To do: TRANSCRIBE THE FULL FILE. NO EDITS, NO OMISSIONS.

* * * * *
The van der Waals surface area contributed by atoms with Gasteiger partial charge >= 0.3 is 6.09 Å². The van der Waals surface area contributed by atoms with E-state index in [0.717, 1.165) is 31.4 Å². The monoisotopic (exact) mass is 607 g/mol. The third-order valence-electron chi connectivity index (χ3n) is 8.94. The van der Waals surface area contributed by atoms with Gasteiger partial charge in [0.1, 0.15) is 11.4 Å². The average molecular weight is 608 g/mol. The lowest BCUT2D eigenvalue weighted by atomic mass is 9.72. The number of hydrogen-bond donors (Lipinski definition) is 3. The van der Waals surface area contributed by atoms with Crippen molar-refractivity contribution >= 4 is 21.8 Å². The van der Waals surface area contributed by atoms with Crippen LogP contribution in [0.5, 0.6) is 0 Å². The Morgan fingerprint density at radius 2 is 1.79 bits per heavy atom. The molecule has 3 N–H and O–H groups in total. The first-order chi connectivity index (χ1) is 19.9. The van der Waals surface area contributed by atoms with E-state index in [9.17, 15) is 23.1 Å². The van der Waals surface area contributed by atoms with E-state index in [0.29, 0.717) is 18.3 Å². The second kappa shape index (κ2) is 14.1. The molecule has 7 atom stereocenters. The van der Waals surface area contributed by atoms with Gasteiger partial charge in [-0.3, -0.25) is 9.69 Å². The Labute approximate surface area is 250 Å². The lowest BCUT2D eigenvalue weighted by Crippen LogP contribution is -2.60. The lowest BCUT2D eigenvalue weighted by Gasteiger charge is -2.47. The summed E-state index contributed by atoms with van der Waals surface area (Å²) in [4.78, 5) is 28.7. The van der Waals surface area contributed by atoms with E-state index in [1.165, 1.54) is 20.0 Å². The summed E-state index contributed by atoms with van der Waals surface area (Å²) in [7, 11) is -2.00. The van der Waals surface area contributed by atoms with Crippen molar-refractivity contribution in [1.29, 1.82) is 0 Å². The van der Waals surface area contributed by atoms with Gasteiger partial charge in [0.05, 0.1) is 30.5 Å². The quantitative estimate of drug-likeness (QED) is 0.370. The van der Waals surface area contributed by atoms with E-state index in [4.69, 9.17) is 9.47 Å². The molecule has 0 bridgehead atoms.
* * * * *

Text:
The van der Waals surface area contributed by atoms with Gasteiger partial charge >= 0.3 is 6.09 Å². The van der Waals surface area contributed by atoms with E-state index in [0.717, 1.165) is 31.4 Å². The monoisotopic (exact) mass is 607 g/mol. The third-order valence-electron chi connectivity index (χ3n) is 8.94. The van der Waals surface area contributed by atoms with Gasteiger partial charge in [0.1, 0.15) is 11.4 Å². The average molecular weight is 608 g/mol. The lowest BCUT2D eigenvalue weighted by atomic mass is 9.72. The number of hydrogen-bond donors (Lipinski definition) is 3. The van der Waals surface area contributed by atoms with Crippen molar-refractivity contribution >= 4 is 21.8 Å². The van der Waals surface area contributed by atoms with Crippen LogP contribution in [0.5, 0.6) is 0 Å². The Morgan fingerprint density at radius 2 is 1.79 bits per heavy atom. The molecule has 3 N–H and O–H groups in total. The first-order chi connectivity index (χ1) is 19.9. The van der Waals surface area contributed by atoms with E-state index in [9.17, 15) is 23.1 Å². The van der Waals surface area contributed by atoms with E-state index in [0.29, 0.717) is 18.3 Å². The second kappa shape index (κ2) is 14.1. The molecule has 7 atom stereocenters. The van der Waals surface area contributed by atoms with Gasteiger partial charge in [-0.3, -0.25) is 9.69 Å². The Labute approximate surface area is 250 Å². The lowest BCUT2D eigenvalue weighted by Crippen LogP contribution is -2.60. The lowest BCUT2D eigenvalue weighted by Gasteiger charge is -2.47. The summed E-state index contributed by atoms with van der Waals surface area (Å²) in [4.78, 5) is 28.7. The van der Waals surface area contributed by atoms with E-state index in [1.165, 1.54) is 20.0 Å². The summed E-state index contributed by atoms with van der Waals surface area (Å²) in [7, 11) is -2.00. The van der Waals surface area contributed by atoms with Crippen molar-refractivity contribution in [1.29, 1.82) is 0 Å². The van der Waals surface area contributed by atoms with Gasteiger partial charge in [0.05, 0.1) is 30.5 Å². The quantitative estimate of drug-likeness (QED) is 0.370. The van der Waals surface area contributed by atoms with E-state index in [4.69, 9.17) is 9.47 Å². The molecule has 0 bridgehead atoms.